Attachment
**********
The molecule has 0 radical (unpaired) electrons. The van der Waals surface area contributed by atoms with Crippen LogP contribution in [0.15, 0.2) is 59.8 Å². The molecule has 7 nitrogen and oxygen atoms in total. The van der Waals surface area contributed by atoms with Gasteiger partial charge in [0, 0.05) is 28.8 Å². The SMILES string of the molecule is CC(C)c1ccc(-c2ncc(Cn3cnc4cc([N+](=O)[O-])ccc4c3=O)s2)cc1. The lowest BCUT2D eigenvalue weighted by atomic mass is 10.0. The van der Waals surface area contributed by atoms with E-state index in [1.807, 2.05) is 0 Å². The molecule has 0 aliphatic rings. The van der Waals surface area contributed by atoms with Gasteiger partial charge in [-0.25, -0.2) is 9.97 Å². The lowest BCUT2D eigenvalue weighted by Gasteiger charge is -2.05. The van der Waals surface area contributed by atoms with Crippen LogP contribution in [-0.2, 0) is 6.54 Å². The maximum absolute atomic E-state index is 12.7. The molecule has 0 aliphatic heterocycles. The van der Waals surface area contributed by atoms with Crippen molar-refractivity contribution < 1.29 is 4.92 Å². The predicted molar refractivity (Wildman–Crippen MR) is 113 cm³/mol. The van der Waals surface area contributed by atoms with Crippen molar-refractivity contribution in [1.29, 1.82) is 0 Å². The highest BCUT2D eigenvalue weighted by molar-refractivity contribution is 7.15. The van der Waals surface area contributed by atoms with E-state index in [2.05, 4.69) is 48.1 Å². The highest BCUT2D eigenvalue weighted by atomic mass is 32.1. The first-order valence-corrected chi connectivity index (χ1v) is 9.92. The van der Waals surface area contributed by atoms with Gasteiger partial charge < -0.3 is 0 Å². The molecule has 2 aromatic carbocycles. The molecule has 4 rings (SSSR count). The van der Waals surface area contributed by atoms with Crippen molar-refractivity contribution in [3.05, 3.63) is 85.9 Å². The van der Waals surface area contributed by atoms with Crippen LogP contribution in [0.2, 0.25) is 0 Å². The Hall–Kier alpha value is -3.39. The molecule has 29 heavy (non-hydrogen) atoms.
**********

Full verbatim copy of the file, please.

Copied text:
The molecule has 0 radical (unpaired) electrons. The van der Waals surface area contributed by atoms with Crippen LogP contribution in [0.15, 0.2) is 59.8 Å². The molecule has 7 nitrogen and oxygen atoms in total. The van der Waals surface area contributed by atoms with Gasteiger partial charge in [0, 0.05) is 28.8 Å². The SMILES string of the molecule is CC(C)c1ccc(-c2ncc(Cn3cnc4cc([N+](=O)[O-])ccc4c3=O)s2)cc1. The lowest BCUT2D eigenvalue weighted by atomic mass is 10.0. The van der Waals surface area contributed by atoms with E-state index in [1.807, 2.05) is 0 Å². The molecule has 0 aliphatic rings. The van der Waals surface area contributed by atoms with Gasteiger partial charge in [-0.25, -0.2) is 9.97 Å². The lowest BCUT2D eigenvalue weighted by Gasteiger charge is -2.05. The van der Waals surface area contributed by atoms with Crippen LogP contribution in [-0.2, 0) is 6.54 Å². The maximum absolute atomic E-state index is 12.7. The molecule has 0 aliphatic heterocycles. The van der Waals surface area contributed by atoms with Crippen molar-refractivity contribution < 1.29 is 4.92 Å². The predicted molar refractivity (Wildman–Crippen MR) is 113 cm³/mol. The van der Waals surface area contributed by atoms with Crippen molar-refractivity contribution in [1.29, 1.82) is 0 Å². The highest BCUT2D eigenvalue weighted by molar-refractivity contribution is 7.15. The van der Waals surface area contributed by atoms with E-state index in [2.05, 4.69) is 48.1 Å². The highest BCUT2D eigenvalue weighted by atomic mass is 32.1. The first-order valence-corrected chi connectivity index (χ1v) is 9.92. The van der Waals surface area contributed by atoms with Gasteiger partial charge < -0.3 is 0 Å². The molecule has 2 aromatic carbocycles. The molecule has 4 rings (SSSR count). The van der Waals surface area contributed by atoms with Crippen molar-refractivity contribution in [3.05, 3.63) is 85.9 Å². The van der Waals surface area contributed by atoms with Crippen LogP contribution in [0.2, 0.25) is 0 Å². The Hall–Kier alpha value is -3.39. The molecule has 29 heavy (non-hydrogen) atoms.